Union Parishad Member Montaz Uddin Sana addressed these problems in the area. “Erosion must be prevented with blocks on the banks of the river. Then the crisis will reduce a lot,” he said.

Saline water affects pregnancy

The saline water is also leading to more abortions in the village. Many women conceive with much difficulty and usually face miscarriages in their first pregnancy. Sajida Begum, 30, wife of Ashraful Sardar, is one of them. She conceived after a long time but miscarried. Women here, however, do not know how the saline water is affecting pregnancy.

Women in this area use saline water much longer than women in other areas. They work in saltwater – stay in the river’s saline water for a long time to catch shrimps. They also drink saline water. Shefali Begum, 60, said she spent her entire life using saline water. “We are poor people. Where do we go?” she sighed.

Some women who have faced complications while giving birth to children. Photo: Rafiqul Islam Montu

Between 2012 and 2017, the International Center for Diarrheal Disease Research, Bangladesh monitored 12, 867 pregnant women from conception to childbirth. These include women from coastal and hilly areas. The agency found that women from coastal areas, living within 20 kilometers from the sea, were more prone to abortions than women from hilly or highland areas. The difference is due to the amount of salt in the water they are drinking.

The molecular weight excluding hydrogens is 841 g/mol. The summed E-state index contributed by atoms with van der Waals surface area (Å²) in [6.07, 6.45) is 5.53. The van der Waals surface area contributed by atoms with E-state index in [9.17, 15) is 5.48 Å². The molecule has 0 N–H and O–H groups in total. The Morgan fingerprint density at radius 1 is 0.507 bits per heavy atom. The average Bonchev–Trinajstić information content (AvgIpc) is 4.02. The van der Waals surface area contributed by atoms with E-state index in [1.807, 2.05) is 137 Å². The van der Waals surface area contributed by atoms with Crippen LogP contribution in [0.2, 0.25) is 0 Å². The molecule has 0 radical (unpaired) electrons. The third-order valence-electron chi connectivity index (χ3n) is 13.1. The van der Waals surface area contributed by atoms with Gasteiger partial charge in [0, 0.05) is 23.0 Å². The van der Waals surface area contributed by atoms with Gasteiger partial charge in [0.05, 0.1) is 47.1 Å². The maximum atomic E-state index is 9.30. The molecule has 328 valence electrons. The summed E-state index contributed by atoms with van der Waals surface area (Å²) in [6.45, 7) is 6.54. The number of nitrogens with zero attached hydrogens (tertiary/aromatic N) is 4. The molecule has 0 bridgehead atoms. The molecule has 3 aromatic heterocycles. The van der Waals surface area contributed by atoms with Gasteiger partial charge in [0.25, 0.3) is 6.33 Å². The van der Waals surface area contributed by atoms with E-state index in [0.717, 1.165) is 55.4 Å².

Climate change refugees on the rise

It’s been 11 years since Cyclone Aila hit the area, but people in this area have been facing extreme crises. The ‘Hanging village’ of Kalabagi is a testimony to this. It is true for many places along the coast of Bangladesh. People are becoming climate refugees. Scientists predict climate change will increase this risk in the future.

A new study published last week in Scientific Reports journal said rising sea levels could be even more dangerous in the future. According to the research, Bangladesh is at high risk. Many kinds of natural disasters can strike the country in this century. Economic losses will increase and sea level will rise even more. Strong coastal storms can hit. The strength of the waves can increase and there may be high tides. The risk of periodic flooding could affect millions of people.

“The number of cyclones in the coastal areas of Bangladesh has increased a lot in the last few years,” said Gawhar Naeem Wara, convener of the Bangladesh Disaster Forum. “The strength of the cyclone, river erosion, and tidal surges have also increased. Many people in the coastal areas lost their homes, but we could not take appropriate action for them. Proper rehabilitation of these people affected by climate change is essential,” he added.